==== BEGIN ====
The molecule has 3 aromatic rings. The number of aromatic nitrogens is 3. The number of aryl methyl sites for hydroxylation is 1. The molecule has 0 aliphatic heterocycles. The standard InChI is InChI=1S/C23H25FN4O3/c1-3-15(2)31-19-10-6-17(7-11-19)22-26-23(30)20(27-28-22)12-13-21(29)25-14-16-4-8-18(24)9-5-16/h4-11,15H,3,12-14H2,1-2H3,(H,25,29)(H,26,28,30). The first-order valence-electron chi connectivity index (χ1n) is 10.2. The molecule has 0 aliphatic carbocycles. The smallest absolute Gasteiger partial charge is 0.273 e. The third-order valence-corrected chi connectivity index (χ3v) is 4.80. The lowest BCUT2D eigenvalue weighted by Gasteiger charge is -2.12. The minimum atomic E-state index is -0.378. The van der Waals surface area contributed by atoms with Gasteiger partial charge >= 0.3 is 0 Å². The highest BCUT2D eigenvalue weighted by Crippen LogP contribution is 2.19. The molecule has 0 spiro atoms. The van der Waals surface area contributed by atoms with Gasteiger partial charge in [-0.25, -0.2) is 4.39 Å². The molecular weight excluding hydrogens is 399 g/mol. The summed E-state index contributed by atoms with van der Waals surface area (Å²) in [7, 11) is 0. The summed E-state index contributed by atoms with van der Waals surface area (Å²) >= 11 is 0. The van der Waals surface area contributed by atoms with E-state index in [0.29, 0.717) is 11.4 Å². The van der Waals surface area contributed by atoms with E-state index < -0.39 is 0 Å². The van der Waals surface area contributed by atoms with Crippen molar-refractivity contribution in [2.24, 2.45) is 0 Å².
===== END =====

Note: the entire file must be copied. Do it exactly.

The molecule has 3 aromatic rings. The number of aromatic nitrogens is 3. The number of aryl methyl sites for hydroxylation is 1. The molecule has 0 aliphatic heterocycles. The standard InChI is InChI=1S/C23H25FN4O3/c1-3-15(2)31-19-10-6-17(7-11-19)22-26-23(30)20(27-28-22)12-13-21(29)25-14-16-4-8-18(24)9-5-16/h4-11,15H,3,12-14H2,1-2H3,(H,25,29)(H,26,28,30). The first-order valence-electron chi connectivity index (χ1n) is 10.2. The molecule has 0 aliphatic carbocycles. The smallest absolute Gasteiger partial charge is 0.273 e. The third-order valence-corrected chi connectivity index (χ3v) is 4.80. The lowest BCUT2D eigenvalue weighted by Gasteiger charge is -2.12. The minimum atomic E-state index is -0.378. The van der Waals surface area contributed by atoms with Gasteiger partial charge >= 0.3 is 0 Å². The highest BCUT2D eigenvalue weighted by Crippen LogP contribution is 2.19. The molecule has 0 spiro atoms. The van der Waals surface area contributed by atoms with Gasteiger partial charge in [-0.25, -0.2) is 4.39 Å². The molecular weight excluding hydrogens is 399 g/mol. The summed E-state index contributed by atoms with van der Waals surface area (Å²) in [7, 11) is 0. The summed E-state index contributed by atoms with van der Waals surface area (Å²) >= 11 is 0. The van der Waals surface area contributed by atoms with E-state index in [0.29, 0.717) is 11.4 Å². The van der Waals surface area contributed by atoms with E-state index < -0.39 is 0 Å². The van der Waals surface area contributed by atoms with Crippen molar-refractivity contribution in [2.24, 2.45) is 0 Å².